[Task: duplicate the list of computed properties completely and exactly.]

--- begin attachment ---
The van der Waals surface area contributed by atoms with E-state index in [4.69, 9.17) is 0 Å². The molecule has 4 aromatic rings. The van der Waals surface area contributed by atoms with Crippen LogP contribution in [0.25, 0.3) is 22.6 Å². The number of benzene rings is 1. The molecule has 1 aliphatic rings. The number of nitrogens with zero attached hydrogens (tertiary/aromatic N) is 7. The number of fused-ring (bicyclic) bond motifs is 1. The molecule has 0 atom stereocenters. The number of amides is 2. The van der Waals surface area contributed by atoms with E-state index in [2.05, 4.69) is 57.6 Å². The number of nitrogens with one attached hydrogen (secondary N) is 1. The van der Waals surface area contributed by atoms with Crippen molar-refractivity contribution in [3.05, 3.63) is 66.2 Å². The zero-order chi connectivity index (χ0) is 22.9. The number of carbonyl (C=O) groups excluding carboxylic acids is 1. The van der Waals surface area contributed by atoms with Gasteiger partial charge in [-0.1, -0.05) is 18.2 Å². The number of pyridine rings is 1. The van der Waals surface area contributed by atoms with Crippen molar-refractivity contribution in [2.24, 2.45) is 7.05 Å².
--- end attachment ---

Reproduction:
The van der Waals surface area contributed by atoms with E-state index in [4.69, 9.17) is 0 Å². The molecule has 4 aromatic rings. The van der Waals surface area contributed by atoms with Crippen LogP contribution in [0.25, 0.3) is 22.6 Å². The number of benzene rings is 1. The molecule has 1 aliphatic rings. The number of nitrogens with zero attached hydrogens (tertiary/aromatic N) is 7. The number of fused-ring (bicyclic) bond motifs is 1. The molecule has 0 atom stereocenters. The number of amides is 2. The van der Waals surface area contributed by atoms with E-state index in [2.05, 4.69) is 57.6 Å². The number of nitrogens with one attached hydrogen (secondary N) is 1. The van der Waals surface area contributed by atoms with Crippen molar-refractivity contribution in [3.05, 3.63) is 66.2 Å². The zero-order chi connectivity index (χ0) is 22.9. The number of carbonyl (C=O) groups excluding carboxylic acids is 1. The van der Waals surface area contributed by atoms with Gasteiger partial charge in [-0.1, -0.05) is 18.2 Å². The number of pyridine rings is 1. The van der Waals surface area contributed by atoms with Crippen molar-refractivity contribution in [2.24, 2.45) is 7.05 Å².